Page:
kansas cosmosphere

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More Soviet artifacts at the Kansas Cosmosphere. The museum houses the largest collection of Soviet space artifacts anywhere in the world outside Russia. Kruschev’s desktop model of Sputnik was on display, as was a creepy bust of Yuri Gagarin.

In addition to the backup vehicles for Sputniks I and II, an engine from the R7 missile family was exhibited. The R7 was the parent vehicle for the Soyuz launcher which is still in operation today.


Of the five propaganda medallion spheres launched on some of the early Luna missions, only two are known to remain on the Earth. Both are located in Kansas; one at the Cosmosphere and one at the Eisenhower Presidential Library in Abilene.

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Last week, I had the opportunity to visit the Kansas Cosmosphere and Space Center, located in Hutchinson, Kansas. Being so far away from Florida, I never really expected to visit the museum anytime relatively soon. However, when I realized I was spending ten days in Kansas City (only three and a quarter hours away), I thought I might finally be able to visit this remarkable center.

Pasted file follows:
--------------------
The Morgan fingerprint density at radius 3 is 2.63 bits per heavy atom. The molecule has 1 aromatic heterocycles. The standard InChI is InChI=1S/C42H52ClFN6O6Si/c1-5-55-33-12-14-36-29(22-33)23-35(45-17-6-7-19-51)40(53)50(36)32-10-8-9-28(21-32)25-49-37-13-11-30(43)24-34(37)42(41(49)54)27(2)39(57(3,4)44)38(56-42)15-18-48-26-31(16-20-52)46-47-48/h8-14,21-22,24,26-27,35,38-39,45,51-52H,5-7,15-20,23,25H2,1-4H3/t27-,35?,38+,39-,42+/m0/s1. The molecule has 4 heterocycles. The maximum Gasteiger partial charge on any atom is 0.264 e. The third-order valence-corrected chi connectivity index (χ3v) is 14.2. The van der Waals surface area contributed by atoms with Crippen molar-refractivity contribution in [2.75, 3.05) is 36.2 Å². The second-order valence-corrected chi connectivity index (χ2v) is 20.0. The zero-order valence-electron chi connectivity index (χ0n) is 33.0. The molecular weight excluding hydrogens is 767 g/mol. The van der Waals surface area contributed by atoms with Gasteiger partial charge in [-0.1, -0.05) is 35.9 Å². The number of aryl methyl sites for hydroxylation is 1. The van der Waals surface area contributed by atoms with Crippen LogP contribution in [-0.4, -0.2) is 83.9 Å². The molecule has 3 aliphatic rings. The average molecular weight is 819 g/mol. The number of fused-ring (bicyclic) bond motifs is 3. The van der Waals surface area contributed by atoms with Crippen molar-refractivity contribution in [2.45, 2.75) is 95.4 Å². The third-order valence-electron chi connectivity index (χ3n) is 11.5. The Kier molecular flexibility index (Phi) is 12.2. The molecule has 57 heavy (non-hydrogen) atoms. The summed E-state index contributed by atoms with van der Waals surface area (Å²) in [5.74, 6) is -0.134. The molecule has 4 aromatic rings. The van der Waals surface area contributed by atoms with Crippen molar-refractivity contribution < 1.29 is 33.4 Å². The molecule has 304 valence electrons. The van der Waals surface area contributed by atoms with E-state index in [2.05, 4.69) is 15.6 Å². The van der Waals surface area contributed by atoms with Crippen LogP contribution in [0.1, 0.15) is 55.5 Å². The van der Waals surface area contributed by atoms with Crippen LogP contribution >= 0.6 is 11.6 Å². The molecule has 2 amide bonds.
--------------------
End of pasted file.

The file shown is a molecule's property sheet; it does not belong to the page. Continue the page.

The Cosmosphere is the only Smithsonian Affiliate museum in Kansas, and is the only facility approved by the government to restore and preserve flown spacecraft. Their preservation department is currently restoring the five Apollo 11 F-1 engines that Jeff Bezos recovered in 2012. It houses the largest collection of Soviet spacecraft outside Russia, and the second-largest collection of American space artifacts outside the Smithsonian Institution.

Entering the museum, you’re nose-to-nose with the SR-71 blackbird. Serial number 17961, the aircraft flew until 1977 when it was then used for spare parts. A full-scale model of the side of the space shuttle runs along the length of the building, and the ticket counter is located under the wing. 

The museum portion of the facility is located underground for both climate control and protection. The galleries are chronological starting from World War II and the V2 production facilities. The Cold War gallery featured a Redstone IRBM warhead and backup Sputnik I and II vehicles. 

The centerpiece of the museum was the Early Spaceflight gallery. It featured the only Vostok Capsule on display in the West, which was part of a biological satellite in the 1980’s. Nearby, a Voskhod II engineering model towered over visitors. 

Voskhod II was the spacecraft that the first spacewalk was performed on. The backup Volga airlock Cosmonaut Alexi Leonov used was attached to the display spacecraft. Of everything I saw in the museum, this was perhaps the most fascinating to me. While I am quite familiar with the Mercury, Gemini and Apollo capsules, and have seen many versions of each in various locations, I had never seen any Soviet spacecraft in person before. I think I spent more time studying the form and design of the Voskhod than in any other part of the Cosmosphere.